Q. Coach, how would you evaluate the defensive performance for the season?
Coach VanGorder: Inconsistent, I guess, is probably the best word. We’ve played a lot of good football. We’ve had some plays that you just shake your head, both player and coach, when it’s all said and done.
Q. Why do you think that is?
How do you correct that not only for this bowl game, but the future?
Coach VanGorder: These are young players. You’re constantly pushing on the idea of developing. They all develop at a different rate, a different process for all of them.
A lot of those things come down to also focus. That’s, again, part of the development, part of the process, for somebody to focus through some 65 to 85 plays, for some it’s a challenge. That’s player responsibility, coach responsibility through a game to make sure we maintain a great concentration and a great focus.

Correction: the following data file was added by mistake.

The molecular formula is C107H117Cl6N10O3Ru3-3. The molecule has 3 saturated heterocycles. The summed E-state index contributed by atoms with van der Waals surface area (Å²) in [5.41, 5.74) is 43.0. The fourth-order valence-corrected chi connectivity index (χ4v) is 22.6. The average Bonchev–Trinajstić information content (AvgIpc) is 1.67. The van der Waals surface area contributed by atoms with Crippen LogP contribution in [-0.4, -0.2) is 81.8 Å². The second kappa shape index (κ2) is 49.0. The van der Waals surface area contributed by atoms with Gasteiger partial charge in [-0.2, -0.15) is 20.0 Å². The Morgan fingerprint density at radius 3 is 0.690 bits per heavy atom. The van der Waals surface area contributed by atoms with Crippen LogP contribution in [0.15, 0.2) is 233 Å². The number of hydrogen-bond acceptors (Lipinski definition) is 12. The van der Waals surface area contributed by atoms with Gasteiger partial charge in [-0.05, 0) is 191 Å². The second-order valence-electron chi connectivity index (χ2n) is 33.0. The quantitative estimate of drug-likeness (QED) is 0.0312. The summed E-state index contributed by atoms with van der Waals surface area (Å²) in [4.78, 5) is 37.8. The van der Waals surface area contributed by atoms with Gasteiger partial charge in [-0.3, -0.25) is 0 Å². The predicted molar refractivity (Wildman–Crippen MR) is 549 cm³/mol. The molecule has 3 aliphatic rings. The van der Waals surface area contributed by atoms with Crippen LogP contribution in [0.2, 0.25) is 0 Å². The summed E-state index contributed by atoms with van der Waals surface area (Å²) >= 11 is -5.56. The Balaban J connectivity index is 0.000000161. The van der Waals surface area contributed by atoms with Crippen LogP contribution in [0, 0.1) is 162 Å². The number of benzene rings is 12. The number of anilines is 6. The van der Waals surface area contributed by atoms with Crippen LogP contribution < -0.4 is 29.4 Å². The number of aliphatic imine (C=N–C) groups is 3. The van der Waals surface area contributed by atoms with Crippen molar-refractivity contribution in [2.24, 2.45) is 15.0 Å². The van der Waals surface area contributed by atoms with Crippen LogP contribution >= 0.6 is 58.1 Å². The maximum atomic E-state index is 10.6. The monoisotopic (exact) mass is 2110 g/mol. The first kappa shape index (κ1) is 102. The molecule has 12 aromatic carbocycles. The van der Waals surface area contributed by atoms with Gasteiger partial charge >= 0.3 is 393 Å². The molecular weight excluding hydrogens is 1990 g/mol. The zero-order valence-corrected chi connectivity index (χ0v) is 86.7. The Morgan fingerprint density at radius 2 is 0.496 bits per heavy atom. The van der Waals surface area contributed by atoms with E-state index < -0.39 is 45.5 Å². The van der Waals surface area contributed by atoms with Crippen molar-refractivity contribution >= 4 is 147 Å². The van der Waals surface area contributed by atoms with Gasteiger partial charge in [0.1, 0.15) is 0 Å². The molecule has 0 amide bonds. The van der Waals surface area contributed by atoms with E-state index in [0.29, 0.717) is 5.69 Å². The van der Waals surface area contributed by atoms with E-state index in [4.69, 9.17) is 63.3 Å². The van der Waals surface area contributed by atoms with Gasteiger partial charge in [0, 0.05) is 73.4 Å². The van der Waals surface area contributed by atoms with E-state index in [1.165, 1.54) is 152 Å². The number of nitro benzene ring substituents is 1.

To be quite frank about it, it hasn’t been always where any of us want it to be.
Q. Jarron Jones, how many plays do you think you can get out of him?
Coach VanGorder: Good question. He looks rusty. He’s definitely not 100%. If we could get 10 to 15 plays out of him, that would be, I think, helpful for us.
Q. Does his energy, personality help you guys?
Coach VanGorder: I think so. I think so.
Q. When you look at the Ohio State offense, there’s so many weapons, what stands out to you as the guys you have to pay attention to?
Coach VanGorder: Again, anytime you talk about the quarterback being involved in the run game… The numbers don’t work well for defense. That’s just the way it is. That’s a major concern going into it.
Having said that, the great runningback, you got to try to control him. You have your hands full. They have big-play possibilities out in the perimeter, they’ll smoke, screen, take their shots out there with very good personnel.
Anybody that’s played them, anybody that lines up against them, you have your hands full for sure.
Q. How hard is it going to be to lose Joe Schmidt?